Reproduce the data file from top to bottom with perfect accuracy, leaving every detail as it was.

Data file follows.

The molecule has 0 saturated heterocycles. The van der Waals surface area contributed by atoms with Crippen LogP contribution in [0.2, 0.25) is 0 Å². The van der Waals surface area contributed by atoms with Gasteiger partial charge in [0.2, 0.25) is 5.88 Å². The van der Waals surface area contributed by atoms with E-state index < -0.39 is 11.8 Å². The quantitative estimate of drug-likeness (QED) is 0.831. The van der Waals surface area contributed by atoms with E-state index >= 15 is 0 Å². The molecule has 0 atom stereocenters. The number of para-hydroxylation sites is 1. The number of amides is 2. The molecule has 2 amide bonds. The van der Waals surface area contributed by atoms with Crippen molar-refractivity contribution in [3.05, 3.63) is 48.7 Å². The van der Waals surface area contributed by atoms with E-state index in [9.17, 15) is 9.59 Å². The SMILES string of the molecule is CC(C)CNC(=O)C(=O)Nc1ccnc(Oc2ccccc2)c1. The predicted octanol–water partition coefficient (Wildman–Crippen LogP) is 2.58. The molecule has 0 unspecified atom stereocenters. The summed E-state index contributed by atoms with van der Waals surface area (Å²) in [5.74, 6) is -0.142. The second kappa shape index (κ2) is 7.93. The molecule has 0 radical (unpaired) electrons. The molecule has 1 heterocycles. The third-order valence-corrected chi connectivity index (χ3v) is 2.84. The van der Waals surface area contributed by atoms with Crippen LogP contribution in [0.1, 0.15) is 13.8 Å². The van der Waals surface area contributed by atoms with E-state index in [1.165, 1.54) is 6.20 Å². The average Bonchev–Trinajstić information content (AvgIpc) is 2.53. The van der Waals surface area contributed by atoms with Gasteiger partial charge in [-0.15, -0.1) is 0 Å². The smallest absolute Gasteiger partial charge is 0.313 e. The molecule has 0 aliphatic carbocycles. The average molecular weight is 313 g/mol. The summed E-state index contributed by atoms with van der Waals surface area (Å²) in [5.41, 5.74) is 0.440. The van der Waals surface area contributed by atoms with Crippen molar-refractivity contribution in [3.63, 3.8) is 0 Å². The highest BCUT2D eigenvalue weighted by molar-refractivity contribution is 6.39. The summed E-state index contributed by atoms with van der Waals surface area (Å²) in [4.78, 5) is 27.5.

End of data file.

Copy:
The molecule has 0 saturated heterocycles. The van der Waals surface area contributed by atoms with Crippen LogP contribution in [0.2, 0.25) is 0 Å². The van der Waals surface area contributed by atoms with Gasteiger partial charge in [0.2, 0.25) is 5.88 Å². The van der Waals surface area contributed by atoms with E-state index < -0.39 is 11.8 Å². The quantitative estimate of drug-likeness (QED) is 0.831. The van der Waals surface area contributed by atoms with E-state index >= 15 is 0 Å². The molecule has 0 atom stereocenters. The number of para-hydroxylation sites is 1. The number of amides is 2. The molecule has 2 amide bonds. The van der Waals surface area contributed by atoms with Crippen molar-refractivity contribution in [3.05, 3.63) is 48.7 Å². The van der Waals surface area contributed by atoms with E-state index in [9.17, 15) is 9.59 Å². The SMILES string of the molecule is CC(C)CNC(=O)C(=O)Nc1ccnc(Oc2ccccc2)c1. The predicted octanol–water partition coefficient (Wildman–Crippen LogP) is 2.58. The molecule has 0 unspecified atom stereocenters. The summed E-state index contributed by atoms with van der Waals surface area (Å²) in [5.74, 6) is -0.142. The second kappa shape index (κ2) is 7.93. The molecule has 0 radical (unpaired) electrons. The molecule has 1 heterocycles. The third-order valence-corrected chi connectivity index (χ3v) is 2.84. The van der Waals surface area contributed by atoms with Crippen LogP contribution in [0.1, 0.15) is 13.8 Å². The van der Waals surface area contributed by atoms with E-state index in [1.165, 1.54) is 6.20 Å². The average Bonchev–Trinajstić information content (AvgIpc) is 2.53. The van der Waals surface area contributed by atoms with Gasteiger partial charge in [-0.15, -0.1) is 0 Å². The smallest absolute Gasteiger partial charge is 0.313 e. The molecule has 0 aliphatic carbocycles. The average molecular weight is 313 g/mol. The summed E-state index contributed by atoms with van der Waals surface area (Å²) in [5.41, 5.74) is 0.440. The van der Waals surface area contributed by atoms with Crippen molar-refractivity contribution in [3.63, 3.8) is 0 Å². The highest BCUT2D eigenvalue weighted by molar-refractivity contribution is 6.39. The summed E-state index contributed by atoms with van der Waals surface area (Å²) in [4.78, 5) is 27.5.